Max Baron (James Spader) is a 27-year-old high-flying advertising executive still recovering from the death of his wife. One night he is in a bar when he meets Nora Baker (Susan Sarandon), ... See full summary »
A conservative judge is appointed by the President to spearhead America's escalating war against drugs, only to discover that his teenage daughter is a crack addict. Two DEA agents protect an informant. A jailed drug baron's wife attempts to carry on the family business.
Benicio Del Toro,
After getting into a serious car accident, a TV director discovers an underground sub-culture of scarred, omnisexual car-crash victims who use car accidents and the raw sexual energy they produce to try to rejuvenate his sex life with his wife.
Ann is married to John, who is having an affair with her sister Cynthia. Ann's a quiet type and unwilling to let herself go. When John's old friend, Graham, shows up, all their lives change. Graham likes to videotape interviews with women. Written by
In order to achieve the film's lurking feel, Steven Soderbergh played with camera techniques. "I used the tracking shots because I knew that I had a very talky film and I didn't want it to be visually static," he told the Chicago Tribune. "Without detracting from the performances, I wanted to keep things moving. I also wanted a very predatory feel, the idea of encircling a character and getting closer. It seemed to fit a sort of languid quality that I wanted to have and that Baton Rouge-my hometown and the location of the movie-seems to have." See more »
When Anne comes to Graham's apartment to make the tape, she rests on the side of a doorway with her hand in her back pocket. In the next shot, her hand is in her front pocket. See more »
Garbage. All I've been thinking about all week is garbage. I mean, I just can't stop thinking about it.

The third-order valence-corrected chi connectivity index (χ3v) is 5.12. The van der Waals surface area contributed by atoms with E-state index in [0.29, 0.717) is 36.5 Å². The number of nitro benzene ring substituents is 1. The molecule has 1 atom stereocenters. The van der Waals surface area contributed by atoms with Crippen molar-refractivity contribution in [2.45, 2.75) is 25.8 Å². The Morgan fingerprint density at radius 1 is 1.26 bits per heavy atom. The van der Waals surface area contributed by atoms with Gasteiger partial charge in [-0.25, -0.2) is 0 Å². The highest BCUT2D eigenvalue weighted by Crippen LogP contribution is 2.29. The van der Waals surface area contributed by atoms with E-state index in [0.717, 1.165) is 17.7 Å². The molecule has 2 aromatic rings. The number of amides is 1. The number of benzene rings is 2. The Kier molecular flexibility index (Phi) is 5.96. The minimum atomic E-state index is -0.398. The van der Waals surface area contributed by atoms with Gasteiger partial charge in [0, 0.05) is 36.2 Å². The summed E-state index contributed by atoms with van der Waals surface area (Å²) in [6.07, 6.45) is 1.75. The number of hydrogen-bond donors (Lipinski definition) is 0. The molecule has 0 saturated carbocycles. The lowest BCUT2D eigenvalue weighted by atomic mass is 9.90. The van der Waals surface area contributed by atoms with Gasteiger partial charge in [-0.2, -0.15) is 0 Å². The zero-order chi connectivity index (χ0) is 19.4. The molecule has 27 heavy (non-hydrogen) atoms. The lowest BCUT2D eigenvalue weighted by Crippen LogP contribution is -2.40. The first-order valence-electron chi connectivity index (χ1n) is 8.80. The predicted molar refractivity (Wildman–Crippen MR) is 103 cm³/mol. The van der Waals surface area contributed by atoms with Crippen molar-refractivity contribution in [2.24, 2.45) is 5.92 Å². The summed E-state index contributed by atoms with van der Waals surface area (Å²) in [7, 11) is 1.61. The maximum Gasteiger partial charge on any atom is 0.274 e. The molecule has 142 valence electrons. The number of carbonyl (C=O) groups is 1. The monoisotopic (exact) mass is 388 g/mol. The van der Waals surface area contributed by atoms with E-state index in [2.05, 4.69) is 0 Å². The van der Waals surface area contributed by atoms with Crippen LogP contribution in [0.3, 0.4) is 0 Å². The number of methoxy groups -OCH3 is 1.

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This film is dedicated to Ann Dollard 1956-1988 See more »
Spader's character was the reason I enjoyed the film so much. I could identify with him and his dilemma. It seemed he felt like a stranger in an even stranger land. Who were these humans that seem so happy in the same world he could not find happiness within? What is this life we live? More importantly, what is the point? Why bother? His great battle with existence was a philosophical one. He, like myself, felt infinite sadness over the knowledge that are no concrete answers...
The movie is also interesting because it attacks the main sexual organ, the mind. Graham while trying to distance himself from the human experience by capturing sex confessionals on videotape, perhaps unwittingly became more intimate with his "partners." Roger Ebert points out that the films' argument is that conversation is better than sex.
Personally, I think the movie is about trying to find happiness with another person. Some Modest Mouse song lyrics come to mind. "And it's hard to be a human being/ And it's harder as anything else/ and I'm lonesome when you're around/ I'm never lonesome when I'm by myself" Graham finds it hard to be a human being and live in this human world full of values that he finds strange, confusing, and most importantly unfulfilling. What do you do when your ideology and needs don't mesh in the society you live within? How does one deal with feelings of loneliness in a society that spurns him? This movie is about one man's way.
James Spader does such an excellent job as this character. In fact, great acting all around by the entire cast and excellent writing and directing by Mr. Soderbergh. Go see this movie now!
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